The goal of the Evolution of Technology Lab (ETL) is to develop an evolutionary theory of technological complexity. We have many empirical (often anecdotical) studies about technological systems. But there is no established consensus about what technology is and how it develops. In the search of universal principles, we have compared the evolution of natural and artificial systems. An striking possibility is that the evolution of technology is not different (in their fundamental processes) from other systems, and thus providing a reliable empirical system for testing general hypotheses. What is the role played by emergence, convergence and environmental fluctuations in the origin of natural and artificial innovations? The ETL uses different approaches to extend evolutionary theory beyond the original domain of biology. This effort depends on both empirical analysis and theoretical modelling. An unique approach of our lab is the complex networks perspective of the evolution of technology, which we have developed over the years. We also develop systematic ways to recollect and analyse the rich fossil record of inventions.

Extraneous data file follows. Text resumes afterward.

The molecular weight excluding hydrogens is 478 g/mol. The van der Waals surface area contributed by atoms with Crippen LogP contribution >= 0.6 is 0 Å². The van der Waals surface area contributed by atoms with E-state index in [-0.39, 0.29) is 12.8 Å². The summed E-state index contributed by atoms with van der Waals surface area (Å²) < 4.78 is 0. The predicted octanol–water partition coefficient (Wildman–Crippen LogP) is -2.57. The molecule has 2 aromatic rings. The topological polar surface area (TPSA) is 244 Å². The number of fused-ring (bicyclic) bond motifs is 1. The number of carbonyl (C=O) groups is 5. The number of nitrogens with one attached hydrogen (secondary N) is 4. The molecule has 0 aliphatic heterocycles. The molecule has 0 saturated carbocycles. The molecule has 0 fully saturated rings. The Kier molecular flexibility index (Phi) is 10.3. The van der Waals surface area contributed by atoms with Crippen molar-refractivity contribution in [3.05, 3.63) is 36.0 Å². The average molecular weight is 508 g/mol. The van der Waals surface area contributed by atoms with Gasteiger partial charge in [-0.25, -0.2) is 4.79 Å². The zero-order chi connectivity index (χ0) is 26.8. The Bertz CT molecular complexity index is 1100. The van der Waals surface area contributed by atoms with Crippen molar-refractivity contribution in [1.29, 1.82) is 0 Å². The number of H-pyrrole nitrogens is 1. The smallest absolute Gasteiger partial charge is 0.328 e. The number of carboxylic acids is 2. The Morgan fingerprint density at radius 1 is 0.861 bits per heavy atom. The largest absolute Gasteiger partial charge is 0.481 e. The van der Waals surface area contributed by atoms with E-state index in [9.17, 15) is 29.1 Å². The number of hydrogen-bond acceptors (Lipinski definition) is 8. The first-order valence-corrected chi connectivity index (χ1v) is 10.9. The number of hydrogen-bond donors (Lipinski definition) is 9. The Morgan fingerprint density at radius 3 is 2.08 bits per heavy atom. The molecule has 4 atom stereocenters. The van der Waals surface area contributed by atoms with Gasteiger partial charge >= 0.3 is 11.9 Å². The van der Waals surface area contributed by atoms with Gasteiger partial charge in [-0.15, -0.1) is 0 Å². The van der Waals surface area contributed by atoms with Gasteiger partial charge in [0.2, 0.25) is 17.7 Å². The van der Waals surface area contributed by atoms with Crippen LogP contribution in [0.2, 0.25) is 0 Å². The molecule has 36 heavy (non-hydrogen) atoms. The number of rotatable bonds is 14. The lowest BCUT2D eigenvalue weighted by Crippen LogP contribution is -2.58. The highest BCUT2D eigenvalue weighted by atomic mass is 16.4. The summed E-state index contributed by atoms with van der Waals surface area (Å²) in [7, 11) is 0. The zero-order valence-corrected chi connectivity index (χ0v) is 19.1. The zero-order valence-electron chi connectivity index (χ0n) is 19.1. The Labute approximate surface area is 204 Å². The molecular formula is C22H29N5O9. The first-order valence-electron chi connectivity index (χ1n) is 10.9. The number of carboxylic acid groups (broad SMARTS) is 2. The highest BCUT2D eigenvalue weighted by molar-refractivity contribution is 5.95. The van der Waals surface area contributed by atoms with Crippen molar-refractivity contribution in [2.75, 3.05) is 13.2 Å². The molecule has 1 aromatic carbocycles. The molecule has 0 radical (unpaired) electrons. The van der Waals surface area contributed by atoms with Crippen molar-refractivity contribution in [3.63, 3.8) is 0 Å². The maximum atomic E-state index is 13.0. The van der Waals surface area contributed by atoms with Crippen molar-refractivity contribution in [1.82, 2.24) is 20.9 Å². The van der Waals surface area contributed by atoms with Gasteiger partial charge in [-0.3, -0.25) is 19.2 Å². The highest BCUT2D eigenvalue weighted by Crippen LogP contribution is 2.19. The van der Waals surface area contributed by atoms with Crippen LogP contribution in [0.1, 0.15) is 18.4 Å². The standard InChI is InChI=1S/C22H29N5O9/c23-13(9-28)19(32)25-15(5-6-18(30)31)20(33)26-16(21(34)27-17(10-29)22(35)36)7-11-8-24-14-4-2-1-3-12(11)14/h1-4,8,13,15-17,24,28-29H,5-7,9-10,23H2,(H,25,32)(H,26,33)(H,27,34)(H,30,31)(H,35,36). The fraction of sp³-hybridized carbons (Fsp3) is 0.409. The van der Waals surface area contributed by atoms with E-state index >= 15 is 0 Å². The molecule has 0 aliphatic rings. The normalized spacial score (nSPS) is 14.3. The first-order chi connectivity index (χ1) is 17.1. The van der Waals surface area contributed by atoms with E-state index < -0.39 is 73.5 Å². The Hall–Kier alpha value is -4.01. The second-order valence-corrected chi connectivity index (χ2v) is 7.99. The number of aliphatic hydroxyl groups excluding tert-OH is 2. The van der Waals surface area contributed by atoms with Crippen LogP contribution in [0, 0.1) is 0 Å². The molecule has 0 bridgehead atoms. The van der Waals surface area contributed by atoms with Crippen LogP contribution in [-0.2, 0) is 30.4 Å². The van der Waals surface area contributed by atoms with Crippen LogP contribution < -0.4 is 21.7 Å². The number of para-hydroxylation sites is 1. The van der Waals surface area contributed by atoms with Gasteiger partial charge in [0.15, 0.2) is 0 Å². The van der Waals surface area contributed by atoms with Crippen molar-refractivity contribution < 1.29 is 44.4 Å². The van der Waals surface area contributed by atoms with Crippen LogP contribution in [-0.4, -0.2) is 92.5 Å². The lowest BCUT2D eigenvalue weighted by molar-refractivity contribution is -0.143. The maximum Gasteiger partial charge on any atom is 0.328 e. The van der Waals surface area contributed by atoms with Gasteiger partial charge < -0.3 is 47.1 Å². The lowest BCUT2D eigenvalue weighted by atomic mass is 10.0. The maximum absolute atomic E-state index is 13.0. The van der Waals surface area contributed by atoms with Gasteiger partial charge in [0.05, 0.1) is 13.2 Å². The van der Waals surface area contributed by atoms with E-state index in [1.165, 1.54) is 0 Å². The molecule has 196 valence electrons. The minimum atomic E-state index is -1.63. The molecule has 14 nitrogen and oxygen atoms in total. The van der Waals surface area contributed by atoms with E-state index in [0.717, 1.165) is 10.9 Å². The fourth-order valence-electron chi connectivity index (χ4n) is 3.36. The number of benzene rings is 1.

Web page: Valverde Lab
Corominas-Murtra B.; Sanchez Fibla M.; Valverde S.; Sole R. 2018. Chromatic transitions in the emergence of syntax networks. Royal Society. doi: 10.1098/rsos.181286
Valverde, S.; Piñero, S.; Corominas-Murtra, B.; Montoya, J.; Joppa, L. & Solé, R. The architecture of mutualistic networks as an evolutionary spandrel, Nature Ecology & Evolution 2, 94–99 (2017) doi:10.1038/s41559-017-0383-4
Aguilar, D.; Pinart, M.; Koppelman, G.H.; [17 authors]; Valverde, S.; Wickman, M.; Bousquet, J.; Oliva, B.; Anto, J.M. 2017. Computational analysis of multimorbidity between asthma, eczema and rhinitis. PLoS ONE. 12(6):e0179125